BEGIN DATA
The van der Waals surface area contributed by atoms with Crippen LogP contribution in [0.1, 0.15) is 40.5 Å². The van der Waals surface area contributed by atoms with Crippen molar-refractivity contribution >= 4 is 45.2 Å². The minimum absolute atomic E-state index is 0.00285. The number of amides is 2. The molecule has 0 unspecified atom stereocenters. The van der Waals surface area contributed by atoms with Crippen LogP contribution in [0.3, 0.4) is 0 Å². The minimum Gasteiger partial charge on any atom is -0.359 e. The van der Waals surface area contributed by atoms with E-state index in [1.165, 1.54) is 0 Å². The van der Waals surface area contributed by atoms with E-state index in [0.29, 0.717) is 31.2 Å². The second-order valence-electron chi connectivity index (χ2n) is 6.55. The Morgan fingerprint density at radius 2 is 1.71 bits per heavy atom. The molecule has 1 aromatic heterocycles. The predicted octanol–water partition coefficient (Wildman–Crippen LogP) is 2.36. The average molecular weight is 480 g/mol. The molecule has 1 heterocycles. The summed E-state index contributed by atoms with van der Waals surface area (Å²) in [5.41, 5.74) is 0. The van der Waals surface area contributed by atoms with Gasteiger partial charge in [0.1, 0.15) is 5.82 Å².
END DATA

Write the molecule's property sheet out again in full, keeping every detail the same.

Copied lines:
The van der Waals surface area contributed by atoms with Crippen LogP contribution in [0.1, 0.15) is 40.5 Å². The van der Waals surface area contributed by atoms with Crippen molar-refractivity contribution >= 4 is 45.2 Å². The minimum absolute atomic E-state index is 0.00285. The number of amides is 2. The molecule has 0 unspecified atom stereocenters. The van der Waals surface area contributed by atoms with Crippen LogP contribution in [0.3, 0.4) is 0 Å². The minimum Gasteiger partial charge on any atom is -0.359 e. The van der Waals surface area contributed by atoms with E-state index in [1.165, 1.54) is 0 Å². The van der Waals surface area contributed by atoms with E-state index in [0.29, 0.717) is 31.2 Å². The second-order valence-electron chi connectivity index (χ2n) is 6.55. The Morgan fingerprint density at radius 2 is 1.71 bits per heavy atom. The molecule has 1 aromatic heterocycles. The predicted octanol–water partition coefficient (Wildman–Crippen LogP) is 2.36. The average molecular weight is 480 g/mol. The molecule has 1 heterocycles. The summed E-state index contributed by atoms with van der Waals surface area (Å²) in [5.41, 5.74) is 0. The van der Waals surface area contributed by atoms with Gasteiger partial charge in [0.1, 0.15) is 5.82 Å².